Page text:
One of the coolest exhibits is a photo of The Rolling Stones cruising down Costa del Sol in a Cadillac—almost makes you want to hit the road in a fabulous outfit right after your visit 😉

A vintage yellow Auburn Speedster convertible displayed at the Automobile and Fashion Museum in Malaga, Spain

Just a heads-up, they close for siesta from 2:30 to 4 pm, so plan your visit around that and allow 60 to 90 minutes to fully enjoy the experience.

Where to eat and drink in Malaga

Brunchit Coffee & Kitchen

If you’re looking for an Insta-friendly brunch spot in Malaga, Brunchit Coffee & Kitchen should definitely be on your list. They offer a range of international breakfast options from sweet and savoury pancakes to various kinds of toast and burgers, as well as vegan-friendly choices like avocado toast and açaí bowls.

I tried their salty pancakes with scrambled eggs, bacon, caramelised onion, and maple syrup, while Mac went for their eggs Benedict. As someone who’s never been a big fan of maple syrup, I was questioning my choice at first… but it was so delicious I ended up wiping my whole plate clean! Now, I don’t want to jinx it, but I think I might be a convert now… 😉

Another big plus is their extensive coffee menu; I tried a traditional Spanish café bombón consisting of a thick layer of a condensed milk topped with a shot of espresso and it was a real treat.

A plate with a stack of pancakes topped with scrambled eggs and garnish, beside a glass of coffee on a wooden table

The only downside is the price, as my breakfast was €17.50, which is a bit steep compared to other local spots. However, if you’re looking to treat yourself away from the usual churros con chocolate, I’d definitely recommend giving Brunchit a try.

Tejeringo’s Coffee

If you’re after a taste of traditional Andalusian breakfast, you can’t go wrong with Tejeringo’s Coffee. Famous for their churros, they spice things up with a variety of dipping sauces like Nutella, white chocolate (my absolute fave!), Kinder, and dulce de leche. They even had a limited edition Speculoos sauce when we visited!

A plate of churros with four dipping sauces, two cups of coffee and glasses of drinks on a café table at Tejeringo’s Coffee

For those who prefer a savoury start, they also serve different Andalusian sandwiches, or pitufos (which apparently literally translates to smurfs!). They’re deliciously simple, traditionally enjoyed with tomato pulp on toasted bread, and drizzled with olive oil. They also have a selection of delicious freshly squeezed juices or lemonades to go with your food, so make sure to try those too.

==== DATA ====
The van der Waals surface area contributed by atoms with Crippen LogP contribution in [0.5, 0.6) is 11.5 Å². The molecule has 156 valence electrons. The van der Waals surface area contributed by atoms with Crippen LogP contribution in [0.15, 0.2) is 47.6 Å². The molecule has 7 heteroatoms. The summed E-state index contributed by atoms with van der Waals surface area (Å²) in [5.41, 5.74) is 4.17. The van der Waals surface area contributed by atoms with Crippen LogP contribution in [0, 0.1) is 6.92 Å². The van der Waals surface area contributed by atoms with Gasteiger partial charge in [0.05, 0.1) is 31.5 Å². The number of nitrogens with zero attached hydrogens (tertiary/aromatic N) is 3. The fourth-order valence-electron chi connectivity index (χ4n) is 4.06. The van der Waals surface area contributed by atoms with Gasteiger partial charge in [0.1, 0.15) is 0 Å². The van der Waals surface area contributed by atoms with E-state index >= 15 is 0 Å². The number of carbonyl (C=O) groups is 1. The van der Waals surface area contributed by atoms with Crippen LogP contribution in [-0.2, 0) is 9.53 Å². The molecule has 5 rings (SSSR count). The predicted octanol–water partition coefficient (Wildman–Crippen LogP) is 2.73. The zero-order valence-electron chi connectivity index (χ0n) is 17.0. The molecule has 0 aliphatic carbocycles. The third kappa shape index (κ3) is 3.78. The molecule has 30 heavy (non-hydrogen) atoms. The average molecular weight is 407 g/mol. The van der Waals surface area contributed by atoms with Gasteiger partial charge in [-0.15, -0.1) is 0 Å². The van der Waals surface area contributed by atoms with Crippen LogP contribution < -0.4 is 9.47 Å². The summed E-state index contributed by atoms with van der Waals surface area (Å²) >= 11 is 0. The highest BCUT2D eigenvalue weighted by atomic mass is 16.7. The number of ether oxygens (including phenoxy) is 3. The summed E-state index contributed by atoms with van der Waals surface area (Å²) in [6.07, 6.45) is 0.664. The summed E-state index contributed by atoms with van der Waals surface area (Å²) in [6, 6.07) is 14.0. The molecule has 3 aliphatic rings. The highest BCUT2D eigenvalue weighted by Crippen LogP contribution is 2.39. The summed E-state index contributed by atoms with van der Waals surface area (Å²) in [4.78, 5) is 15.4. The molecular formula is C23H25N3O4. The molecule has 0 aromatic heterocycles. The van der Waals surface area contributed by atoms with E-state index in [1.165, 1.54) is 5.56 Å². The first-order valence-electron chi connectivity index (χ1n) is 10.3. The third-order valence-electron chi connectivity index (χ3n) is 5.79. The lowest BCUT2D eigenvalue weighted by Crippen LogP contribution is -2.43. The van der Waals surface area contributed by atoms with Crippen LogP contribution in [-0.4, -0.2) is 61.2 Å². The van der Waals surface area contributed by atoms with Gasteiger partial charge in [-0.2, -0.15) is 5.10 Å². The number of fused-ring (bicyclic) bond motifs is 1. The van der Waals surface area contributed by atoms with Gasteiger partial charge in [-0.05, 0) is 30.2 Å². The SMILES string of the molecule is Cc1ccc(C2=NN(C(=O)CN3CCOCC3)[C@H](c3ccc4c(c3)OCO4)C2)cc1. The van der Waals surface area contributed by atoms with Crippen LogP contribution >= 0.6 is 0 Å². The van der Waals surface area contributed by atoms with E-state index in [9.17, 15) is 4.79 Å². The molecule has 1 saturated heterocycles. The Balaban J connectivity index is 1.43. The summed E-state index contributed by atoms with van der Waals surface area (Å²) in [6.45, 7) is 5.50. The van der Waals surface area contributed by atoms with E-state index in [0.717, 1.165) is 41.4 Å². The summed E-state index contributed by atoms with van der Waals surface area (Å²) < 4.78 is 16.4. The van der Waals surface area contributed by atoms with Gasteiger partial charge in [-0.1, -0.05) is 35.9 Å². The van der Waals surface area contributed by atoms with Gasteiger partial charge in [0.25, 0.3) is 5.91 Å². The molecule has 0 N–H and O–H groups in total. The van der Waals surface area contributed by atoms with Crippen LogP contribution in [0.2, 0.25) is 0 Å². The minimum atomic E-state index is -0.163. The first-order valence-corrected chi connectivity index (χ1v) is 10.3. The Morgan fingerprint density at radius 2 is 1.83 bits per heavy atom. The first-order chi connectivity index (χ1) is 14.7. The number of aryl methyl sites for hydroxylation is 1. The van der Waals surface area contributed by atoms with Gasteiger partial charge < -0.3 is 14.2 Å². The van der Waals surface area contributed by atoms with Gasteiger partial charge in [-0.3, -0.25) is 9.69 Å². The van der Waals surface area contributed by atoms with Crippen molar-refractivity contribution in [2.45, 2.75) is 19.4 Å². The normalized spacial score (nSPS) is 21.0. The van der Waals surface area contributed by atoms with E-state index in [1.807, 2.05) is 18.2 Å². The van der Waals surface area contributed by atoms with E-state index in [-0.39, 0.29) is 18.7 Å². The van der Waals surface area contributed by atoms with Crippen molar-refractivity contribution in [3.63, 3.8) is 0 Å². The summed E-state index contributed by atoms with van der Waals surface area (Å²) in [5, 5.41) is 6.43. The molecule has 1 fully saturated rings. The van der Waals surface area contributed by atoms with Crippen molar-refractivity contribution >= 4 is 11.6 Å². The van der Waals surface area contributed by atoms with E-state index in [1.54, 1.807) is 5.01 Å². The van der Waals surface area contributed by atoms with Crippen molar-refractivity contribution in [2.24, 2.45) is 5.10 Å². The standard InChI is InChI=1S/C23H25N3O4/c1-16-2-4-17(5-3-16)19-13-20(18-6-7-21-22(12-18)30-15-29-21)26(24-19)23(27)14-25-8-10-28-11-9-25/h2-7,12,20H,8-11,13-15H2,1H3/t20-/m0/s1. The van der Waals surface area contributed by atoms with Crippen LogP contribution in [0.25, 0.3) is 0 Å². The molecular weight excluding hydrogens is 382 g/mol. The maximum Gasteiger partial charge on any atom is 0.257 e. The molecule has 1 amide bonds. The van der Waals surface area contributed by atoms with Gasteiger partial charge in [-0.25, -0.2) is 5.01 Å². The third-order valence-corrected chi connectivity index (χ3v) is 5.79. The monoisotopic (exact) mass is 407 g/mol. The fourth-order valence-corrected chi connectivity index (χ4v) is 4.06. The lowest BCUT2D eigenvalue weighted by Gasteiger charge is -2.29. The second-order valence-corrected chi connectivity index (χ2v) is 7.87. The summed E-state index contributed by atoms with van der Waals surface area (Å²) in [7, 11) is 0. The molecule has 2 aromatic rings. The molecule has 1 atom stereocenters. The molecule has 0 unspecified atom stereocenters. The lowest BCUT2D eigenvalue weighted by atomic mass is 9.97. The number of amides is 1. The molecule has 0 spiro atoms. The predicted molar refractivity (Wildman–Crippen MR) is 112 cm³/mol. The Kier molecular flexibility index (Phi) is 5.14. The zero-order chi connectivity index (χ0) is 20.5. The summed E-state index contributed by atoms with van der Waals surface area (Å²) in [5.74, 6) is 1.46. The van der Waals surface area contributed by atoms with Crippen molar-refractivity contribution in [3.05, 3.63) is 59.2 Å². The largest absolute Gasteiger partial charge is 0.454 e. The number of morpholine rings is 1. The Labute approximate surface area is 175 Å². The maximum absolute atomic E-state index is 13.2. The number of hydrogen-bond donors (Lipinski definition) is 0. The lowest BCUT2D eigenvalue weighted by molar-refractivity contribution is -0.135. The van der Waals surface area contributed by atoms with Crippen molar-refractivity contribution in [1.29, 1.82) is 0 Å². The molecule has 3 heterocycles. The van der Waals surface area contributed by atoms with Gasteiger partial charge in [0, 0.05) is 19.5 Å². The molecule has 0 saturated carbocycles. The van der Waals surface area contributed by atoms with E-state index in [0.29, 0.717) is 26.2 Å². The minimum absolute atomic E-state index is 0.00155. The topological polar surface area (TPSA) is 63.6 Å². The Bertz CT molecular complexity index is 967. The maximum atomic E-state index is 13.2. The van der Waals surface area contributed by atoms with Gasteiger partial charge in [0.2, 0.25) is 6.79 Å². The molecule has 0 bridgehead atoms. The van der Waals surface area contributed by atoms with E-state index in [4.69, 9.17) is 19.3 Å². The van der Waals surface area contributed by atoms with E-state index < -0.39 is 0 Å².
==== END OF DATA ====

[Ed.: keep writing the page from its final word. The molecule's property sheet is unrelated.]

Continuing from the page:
This place really hits the spot if you’re looking for a filling meal without spending too much. For just €7.90, I enjoyed churros with 4 different dipping sauces to share, a coffee, and a lemonade. When we added a Speculoos sauce and a sandwich each, the total was only €11.95.

If you’re looking for traditional churros con chocolate, I’ve also heard great things about Casa Aranda – but Tejeringo’s won us over so much that we ended up going back a second time instead (and I’m team white chocolate anyway 😉 ).

Next Level Specialty Coffee

If you love specialty coffee, Next Level Specialty Coffee is a must-visit in Malaga. It’s a cosy spot with limited seating, so you might need to wait, but it’s absolutely worth it. Not only is their coffee top-notch, but the cheesecake there is a game-changer—seriously, it’s the creamiest I’ve ever had! They also offer a small breakfast menu, and I’m already planning to go back for some of their French or avocado toast.

Santa Coffee

Santa Coffee is another great spot in Malaga for specialty coffee lovers. Unlike the smaller Next Level, Santa Coffee has several locations around the city, offering more seating and a larger selection of cakes. I popped into their Soho cafe, which is right by a busy street – not the best for a quiet cuppa, but brilliant for people-watching or if you’re catching a train to the airport since it’s close to the station. Oh, and if you’re in the mood for something sweet, make sure to try one of their cakes – I really enjoyed the carrot one!

Bodega El Pimpi